We have seen much discussion in consumer and professional audio publications of the potential advantages of high-end audio, but little discussion of the potential technical disadvantages – disadvantages that are likely more audible than an increase in dynamic range or frequency response
Increased Distortion: The main audible flaw of high-resolution audio involves intermodulation distortion (IMD), the effect created when two audio tones interfere with each other. With IMD, sum and difference tones are created, usually at frequencies that are not harmonically related to the two original tones. IMD occurs in all audio equipment to some degree, but decades of design evolution have reduced it to insignificance.
However, IMD is a more common problem at ultrasonic frequencies. Equipment not designed to reproduce such high frequencies – including many amplifiers and most of the high-frequency drivers (tweeters) used in today’s speakers – may produce substantial IMD if forced to operate at frequencies they were not designed to handle. Unfortunately, the effects of IMD are not limited to high frequencies.
For example, if a high-resolution recording contains tones at 28 and 30 kHz, a speaker or amplifier that is prone to high-frequency IMD will reproduce (or attempt to reproduce) not only the 28 and 30 kHz tones, but also the sum and difference tones. The difference tone – 30,000 minus 28,000 – will occur at 2 kHz, right in the middle of the frequency range in which the human ear is most sensitive. Thus, the assumption that extending an audio system’s high-frequency capability will always be beneficial is incorrect.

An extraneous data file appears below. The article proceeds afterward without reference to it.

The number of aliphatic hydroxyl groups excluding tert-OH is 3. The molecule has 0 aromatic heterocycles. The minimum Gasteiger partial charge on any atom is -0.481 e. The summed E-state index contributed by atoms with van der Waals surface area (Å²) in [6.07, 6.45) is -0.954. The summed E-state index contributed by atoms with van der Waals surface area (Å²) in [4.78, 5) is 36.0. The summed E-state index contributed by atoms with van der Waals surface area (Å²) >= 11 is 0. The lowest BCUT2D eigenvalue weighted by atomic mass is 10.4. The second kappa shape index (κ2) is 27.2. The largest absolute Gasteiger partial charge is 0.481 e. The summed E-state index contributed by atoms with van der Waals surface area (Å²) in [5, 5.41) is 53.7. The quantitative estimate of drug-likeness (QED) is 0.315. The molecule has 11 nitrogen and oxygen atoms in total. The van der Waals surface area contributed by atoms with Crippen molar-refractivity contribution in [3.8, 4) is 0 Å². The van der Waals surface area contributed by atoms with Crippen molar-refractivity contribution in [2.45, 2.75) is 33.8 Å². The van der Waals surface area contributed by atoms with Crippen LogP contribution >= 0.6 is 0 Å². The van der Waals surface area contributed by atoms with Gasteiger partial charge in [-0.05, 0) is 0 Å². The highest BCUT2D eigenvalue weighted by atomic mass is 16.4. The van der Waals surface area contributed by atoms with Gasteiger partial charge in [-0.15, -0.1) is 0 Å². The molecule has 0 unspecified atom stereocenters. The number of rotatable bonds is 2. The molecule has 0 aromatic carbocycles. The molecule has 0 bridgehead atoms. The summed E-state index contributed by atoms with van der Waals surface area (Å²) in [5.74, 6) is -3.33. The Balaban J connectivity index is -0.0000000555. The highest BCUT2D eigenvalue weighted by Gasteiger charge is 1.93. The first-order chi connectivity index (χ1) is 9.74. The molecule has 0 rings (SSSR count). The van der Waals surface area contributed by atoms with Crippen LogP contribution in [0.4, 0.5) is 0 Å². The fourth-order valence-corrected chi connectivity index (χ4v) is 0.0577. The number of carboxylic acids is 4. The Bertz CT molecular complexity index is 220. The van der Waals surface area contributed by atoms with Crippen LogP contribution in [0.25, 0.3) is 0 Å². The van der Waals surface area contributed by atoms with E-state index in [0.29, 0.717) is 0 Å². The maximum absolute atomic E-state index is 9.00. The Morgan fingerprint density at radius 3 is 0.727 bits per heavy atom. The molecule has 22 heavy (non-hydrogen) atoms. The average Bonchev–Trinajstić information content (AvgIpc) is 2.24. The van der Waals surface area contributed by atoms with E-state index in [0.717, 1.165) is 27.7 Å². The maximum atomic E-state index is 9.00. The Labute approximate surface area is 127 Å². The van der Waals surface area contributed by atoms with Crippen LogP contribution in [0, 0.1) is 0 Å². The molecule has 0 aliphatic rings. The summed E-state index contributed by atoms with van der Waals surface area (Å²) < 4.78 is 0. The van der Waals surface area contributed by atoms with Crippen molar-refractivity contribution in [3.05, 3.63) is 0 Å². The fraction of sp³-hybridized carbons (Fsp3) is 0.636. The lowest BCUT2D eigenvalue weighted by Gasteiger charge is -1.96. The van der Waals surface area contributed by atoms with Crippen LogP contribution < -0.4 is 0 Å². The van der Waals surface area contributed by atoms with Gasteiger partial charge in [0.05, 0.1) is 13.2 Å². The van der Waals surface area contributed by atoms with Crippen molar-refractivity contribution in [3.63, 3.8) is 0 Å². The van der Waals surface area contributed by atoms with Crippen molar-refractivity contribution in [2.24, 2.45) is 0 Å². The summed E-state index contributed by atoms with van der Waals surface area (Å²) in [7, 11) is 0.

A 2001 paper titled “Detection of Threshold for Tones Above 22 kHz,” by researchers working in Japan’s National Institute of Advanced Industrial Science and Technology, confirmed this thesis. The researchers used test signals that combined a 2 kHz tone played with and without ultrasonic harmonics. When a single speaker was used to reproduce the sound, IMD occurring in the playback system allowed listeners to detect the presence of the ultrasonic harmonics. When a second speaker/amplifier system was used to reproduce the ultrasonic harmonics, and the original speaker/amplifier system reproduced only the 2 kHz tone, the listeners could not detect the ultrasonic tones. This suggests that while the IMD caused by the ultrasonic tones was audible, the ultrasonic tones were not, even though they were recorded at the same level as the 2 kHz tone.